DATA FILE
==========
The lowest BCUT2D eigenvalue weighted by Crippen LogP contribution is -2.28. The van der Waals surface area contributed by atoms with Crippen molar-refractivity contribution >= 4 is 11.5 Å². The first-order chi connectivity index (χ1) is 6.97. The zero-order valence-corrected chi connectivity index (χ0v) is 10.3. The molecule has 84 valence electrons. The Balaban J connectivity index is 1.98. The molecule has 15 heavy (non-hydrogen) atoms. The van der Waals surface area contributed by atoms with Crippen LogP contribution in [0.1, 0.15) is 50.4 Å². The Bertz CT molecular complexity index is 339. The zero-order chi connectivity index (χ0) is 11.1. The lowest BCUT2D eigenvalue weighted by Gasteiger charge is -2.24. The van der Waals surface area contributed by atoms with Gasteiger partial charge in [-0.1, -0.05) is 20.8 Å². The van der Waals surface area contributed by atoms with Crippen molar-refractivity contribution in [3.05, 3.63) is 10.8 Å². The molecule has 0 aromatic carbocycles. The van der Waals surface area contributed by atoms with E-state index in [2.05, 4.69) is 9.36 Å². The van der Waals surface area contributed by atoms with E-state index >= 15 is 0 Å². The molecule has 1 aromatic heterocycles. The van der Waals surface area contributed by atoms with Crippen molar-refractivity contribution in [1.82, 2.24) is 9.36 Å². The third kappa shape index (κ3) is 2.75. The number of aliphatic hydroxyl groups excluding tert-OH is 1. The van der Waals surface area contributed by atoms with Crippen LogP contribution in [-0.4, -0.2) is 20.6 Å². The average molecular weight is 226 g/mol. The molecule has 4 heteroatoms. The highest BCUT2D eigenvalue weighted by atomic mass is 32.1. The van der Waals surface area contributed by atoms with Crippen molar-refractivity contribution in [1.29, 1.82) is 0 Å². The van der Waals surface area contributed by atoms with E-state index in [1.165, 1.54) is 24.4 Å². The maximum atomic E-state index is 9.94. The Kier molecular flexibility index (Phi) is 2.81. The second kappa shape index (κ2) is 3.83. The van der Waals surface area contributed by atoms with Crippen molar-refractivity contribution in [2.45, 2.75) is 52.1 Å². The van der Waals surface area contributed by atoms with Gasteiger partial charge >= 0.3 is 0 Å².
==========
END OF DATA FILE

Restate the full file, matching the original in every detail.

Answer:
The lowest BCUT2D eigenvalue weighted by Crippen LogP contribution is -2.28. The van der Waals surface area contributed by atoms with Crippen molar-refractivity contribution >= 4 is 11.5 Å². The first-order chi connectivity index (χ1) is 6.97. The zero-order valence-corrected chi connectivity index (χ0v) is 10.3. The molecule has 84 valence electrons. The Balaban J connectivity index is 1.98. The molecule has 15 heavy (non-hydrogen) atoms. The van der Waals surface area contributed by atoms with Crippen LogP contribution in [0.1, 0.15) is 50.4 Å². The Bertz CT molecular complexity index is 339. The zero-order chi connectivity index (χ0) is 11.1. The lowest BCUT2D eigenvalue weighted by Gasteiger charge is -2.24. The van der Waals surface area contributed by atoms with Gasteiger partial charge in [-0.1, -0.05) is 20.8 Å². The van der Waals surface area contributed by atoms with Crippen molar-refractivity contribution in [3.05, 3.63) is 10.8 Å². The molecule has 0 aromatic carbocycles. The van der Waals surface area contributed by atoms with E-state index in [2.05, 4.69) is 9.36 Å². The van der Waals surface area contributed by atoms with E-state index >= 15 is 0 Å². The molecule has 1 aromatic heterocycles. The van der Waals surface area contributed by atoms with Crippen molar-refractivity contribution in [1.82, 2.24) is 9.36 Å². The third kappa shape index (κ3) is 2.75. The number of aliphatic hydroxyl groups excluding tert-OH is 1. The van der Waals surface area contributed by atoms with Crippen LogP contribution in [-0.4, -0.2) is 20.6 Å². The average molecular weight is 226 g/mol. The molecule has 4 heteroatoms. The highest BCUT2D eigenvalue weighted by atomic mass is 32.1. The van der Waals surface area contributed by atoms with Crippen molar-refractivity contribution in [1.29, 1.82) is 0 Å². The van der Waals surface area contributed by atoms with E-state index in [1.165, 1.54) is 24.4 Å². The maximum atomic E-state index is 9.94. The Kier molecular flexibility index (Phi) is 2.81. The second kappa shape index (κ2) is 3.83. The van der Waals surface area contributed by atoms with Crippen molar-refractivity contribution in [2.45, 2.75) is 52.1 Å². The van der Waals surface area contributed by atoms with Gasteiger partial charge >= 0.3 is 0 Å².